I recall the first lectures on urban studies, when I was still a student: our lecturer, the late Perit André Zammit used to emphasise that “planning is for people”.
The concerns and views of people are of paramount importance in determining all land use planning issues. There is a need for the participation of the public in decision-taking. The top-down nature of land use planning is of concern: most prefer an alternative scenario based on their continuous involvement in decisions concerning their surroundings and impacting their daily life. This, after all, is practical subsidiarity.
Some things never change. We are no different from others. All of us detest imposition and rebel when decisions are paternalistically imposed from the top-down.
Such was the case in Mosta earlier this week when in the space of 24 hours the Mosta Local Council made a colossal U-turn and revoked a unanimous decision of the Local Council to uproot existing trees in the Mosta square and replant them elsewhere. Had the Local Council been decent enough to consult with the local population in good time, it would have arrived at the correct decision much earlier. No need for prodding by Robert Abela!
Matters are moving in the same direction in Mqabba.
I have been alerted to a specific pending planning application in Mqabba (PA6976/21). This application seeks the relocation of a tarmac and concrete batching plant from Ħal-Far to an existing Mqabba quarry, close to the residential area. A report recommending the approval of the application has been drawn up by the Planning Authority case officer. In this report it is stated that no consultation reply was received from the Mqabba Local Council on this application. As is standard practice, this non-reply is considered as a no objection to the proposed development.
The manner in which planning applications are notified to the public is slightly odd. Fixing a site notice on site may be reasonable when dealing with an urban property. However, in the case of a property which is some 500 metres away from the urban footprint, such site notices serve to notify no one, except maybe a stray dog or cat. Hence the Local Council, in such cases is the only entity actually notified of the development under consideration. In these circumstances the responsibility of the Local Council is enormous.
The Environment and Resources Authority (ERA) in reports submitted to the Planning Authority has indicated that it has no objection to the proposed development. In so doing it has ignored the impacts resulting from emissions to air and odours as well as the impacts of dust dispersal from openly stored stone aggregate subject to wind action.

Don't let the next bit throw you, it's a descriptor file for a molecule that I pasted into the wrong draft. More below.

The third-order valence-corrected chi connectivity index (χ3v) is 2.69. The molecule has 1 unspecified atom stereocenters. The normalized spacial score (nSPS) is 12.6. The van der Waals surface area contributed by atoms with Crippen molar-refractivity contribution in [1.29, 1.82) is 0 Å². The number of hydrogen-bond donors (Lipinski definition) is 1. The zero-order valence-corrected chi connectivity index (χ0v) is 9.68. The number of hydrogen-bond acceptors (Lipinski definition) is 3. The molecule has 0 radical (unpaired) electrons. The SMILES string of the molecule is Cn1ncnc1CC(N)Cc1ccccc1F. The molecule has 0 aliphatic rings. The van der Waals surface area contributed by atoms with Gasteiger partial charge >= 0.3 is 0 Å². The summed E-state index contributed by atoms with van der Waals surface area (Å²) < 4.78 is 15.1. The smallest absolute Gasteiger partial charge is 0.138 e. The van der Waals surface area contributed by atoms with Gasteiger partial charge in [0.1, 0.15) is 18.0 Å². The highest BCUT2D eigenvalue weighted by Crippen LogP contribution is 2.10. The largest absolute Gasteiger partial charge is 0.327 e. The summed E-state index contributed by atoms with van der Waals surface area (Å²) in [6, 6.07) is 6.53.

Apparently, ERA has learned nothing from the impacts of the Tal-Balal tarmac plant on the residential community of l-Iklin.
The question to which we seek an answer thus assumes greater significance: why did the Mqabba Local Council fail to reply to the Planning Authority consultation request? Why did it fail to engage with the Planning Authority and the developer on the application and its impact on the residents close by?
The site for the proposed development lies outside the development zone (ODZ). It may also be argued that ODZ is the appropriate place for such a development. This line of thought is not however necessarily correct. In fact, the Superintendence of Cultural Heritage was a lone voice in the wilderness objecting to the said proposed development, emphasising the need to rehabilitate the existing quarry. This is a proposal worth considering notwithstanding that the Planning Authority has shot it down.
The Local Council of Mqabba has been absent from the debate on the proposed development for reasons which are, so far, unknown. I will not speculate as to the possible reasons for this, as it would be unfair on my part to do so. An explanation is however due to the residential community, less than 500 metres away from the proposed tarmac plant.
Local Councils are alerted regularly by the Planning Authority on applications submitted within their locality boundaries, for their consideration. This makes the non-engagement of the Mqabba Local Council even worse, as it was aware of the application submitted but ignored it.
The proposed development is now recommended for approval. However, the views of the residential community have not been factored in as the Mqabba local Council has been silent on the matter.
We have the tools to engage. Making our voice heard and communicating our concerns is the least we can do. When the Mqabba Local Council failed to make its voice heard on behalf of the residential community it represents it sent a clear message: it does not care.
Is this what the Mqabba Local Council has been elected for?
ADPD Deputy Chairperson
Published in The Malta Independent – Sunday 19 November 2023